The Nature Spirits can be seen as providing blessings in their realm. For some practitioners, the important characteristic may be a blessing of the crops (possibly in return for a share set aside). Other practitioners may seek them out for their intuitive knowledge of the Land, Sea, and Sky. For others still, their aid may be most acutely felt via the lessons that Nature can teach about how to be human.
The High Days associated with the Nature Spirits are significantly looser than for the Ancestors. One can see hints of involvement, though, in the festivals transitioning from Spring to early Summer, particularly Ostara with its theme of new growth and Spring’s Return (as well as propitiation for a good harvest). Suitable offerings for the Nature Spirits often focus on the returning a share of human food production to them. This is frequently grain, though I have also had good results with local organic produce, especially that I helped grow. There is also much discussion about leaving a section of one’s yard wild for their use.
During my practices I have frequently had a sense of the Nature Spirits but rarely a specifically focused one. I give grains and greens to them, but at the time am not tending a garden of my own nor even a yard. There is one exception – a fox spirit of sorts with whom I was involved prior to my involvement in ADF. For him I find certain items, such as rice, suitable (Yes, this is a non-Indo-European carryover).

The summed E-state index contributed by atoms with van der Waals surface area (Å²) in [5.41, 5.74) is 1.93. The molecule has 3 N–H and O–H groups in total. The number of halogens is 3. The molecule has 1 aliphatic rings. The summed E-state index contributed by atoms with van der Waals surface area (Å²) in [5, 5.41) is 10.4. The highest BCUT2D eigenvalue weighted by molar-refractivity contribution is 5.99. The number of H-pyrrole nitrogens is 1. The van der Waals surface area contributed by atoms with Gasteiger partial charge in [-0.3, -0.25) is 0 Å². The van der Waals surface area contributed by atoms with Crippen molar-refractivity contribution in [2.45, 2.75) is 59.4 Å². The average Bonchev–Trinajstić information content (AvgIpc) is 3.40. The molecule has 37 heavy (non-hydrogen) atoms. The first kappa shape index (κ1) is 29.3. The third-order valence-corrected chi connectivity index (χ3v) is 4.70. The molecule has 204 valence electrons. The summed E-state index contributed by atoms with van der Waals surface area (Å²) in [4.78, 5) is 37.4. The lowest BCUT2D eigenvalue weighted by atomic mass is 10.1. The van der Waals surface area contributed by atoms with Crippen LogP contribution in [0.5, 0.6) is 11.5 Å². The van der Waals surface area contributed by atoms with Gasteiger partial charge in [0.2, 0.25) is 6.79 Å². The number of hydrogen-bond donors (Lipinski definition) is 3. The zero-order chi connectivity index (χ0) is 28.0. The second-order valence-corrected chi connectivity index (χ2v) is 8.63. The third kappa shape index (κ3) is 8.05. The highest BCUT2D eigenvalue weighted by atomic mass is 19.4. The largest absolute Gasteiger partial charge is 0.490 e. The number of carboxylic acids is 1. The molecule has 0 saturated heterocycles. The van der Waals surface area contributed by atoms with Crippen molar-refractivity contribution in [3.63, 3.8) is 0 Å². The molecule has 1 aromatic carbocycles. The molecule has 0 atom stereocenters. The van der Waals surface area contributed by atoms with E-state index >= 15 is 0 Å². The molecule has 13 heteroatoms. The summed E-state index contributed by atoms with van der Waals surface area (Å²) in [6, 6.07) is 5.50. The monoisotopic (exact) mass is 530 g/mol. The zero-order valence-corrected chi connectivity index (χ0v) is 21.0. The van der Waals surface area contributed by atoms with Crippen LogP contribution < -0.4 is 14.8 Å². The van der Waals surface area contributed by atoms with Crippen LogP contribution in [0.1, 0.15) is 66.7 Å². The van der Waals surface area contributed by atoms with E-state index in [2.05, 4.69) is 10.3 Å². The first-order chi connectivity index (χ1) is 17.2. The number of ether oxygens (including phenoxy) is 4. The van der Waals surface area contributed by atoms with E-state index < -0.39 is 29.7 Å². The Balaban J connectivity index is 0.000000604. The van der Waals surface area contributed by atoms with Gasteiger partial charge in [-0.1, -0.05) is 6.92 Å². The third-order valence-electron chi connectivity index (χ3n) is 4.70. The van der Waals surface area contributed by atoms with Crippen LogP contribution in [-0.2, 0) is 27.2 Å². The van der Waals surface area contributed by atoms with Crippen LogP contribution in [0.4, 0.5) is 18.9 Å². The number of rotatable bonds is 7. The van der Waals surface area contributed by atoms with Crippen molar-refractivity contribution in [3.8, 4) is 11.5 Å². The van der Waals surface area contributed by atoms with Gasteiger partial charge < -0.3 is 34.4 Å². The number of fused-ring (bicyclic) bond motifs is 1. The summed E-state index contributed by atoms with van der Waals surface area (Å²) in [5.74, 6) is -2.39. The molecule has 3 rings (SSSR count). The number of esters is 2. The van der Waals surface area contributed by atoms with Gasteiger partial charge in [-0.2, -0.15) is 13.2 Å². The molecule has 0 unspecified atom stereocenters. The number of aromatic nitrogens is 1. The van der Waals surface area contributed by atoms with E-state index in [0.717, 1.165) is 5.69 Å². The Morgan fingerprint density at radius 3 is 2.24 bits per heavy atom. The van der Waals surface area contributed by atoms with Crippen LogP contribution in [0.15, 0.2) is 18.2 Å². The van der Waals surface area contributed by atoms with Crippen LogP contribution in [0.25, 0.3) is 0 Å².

Finally, we come to the Deities (After writing much of this as Gods and Goddesses, the malleable nature of gender for a number of deities caused me to change it), often known as the Shining Ones by ADF. In my mind, the defining line for the Deities is both stricter and looser than that for the other Kindreds. I see this line as two-fold. Firstly, it is a question of power. When it comes to the Gods and Goddesses, the question of equality of footing falls away – they are terrific, both in the modern, friendlier sense as well as the older, frightening one. Secondly, within ADF it is often (There are exceptions, e.g. Ana as venerated by Shining Lakes Grove) a question of verifiability. Often in ADF, Deities are considered to have some level of attestation in the lore, directly detailed as such or hypothesized from the tales. In both cases, their interests revolve around areas of influence – each God or Goddess having one or more (as well as their own personality). Some Gods or Goddesses are at least considered to be former humans, grown mighty. Others are Nature Spirits writ large, in charge of large lands, rivers, and even seas and continents. There are many still who aren’t so easily shoehorned into “promoted from the other two Kindreds.”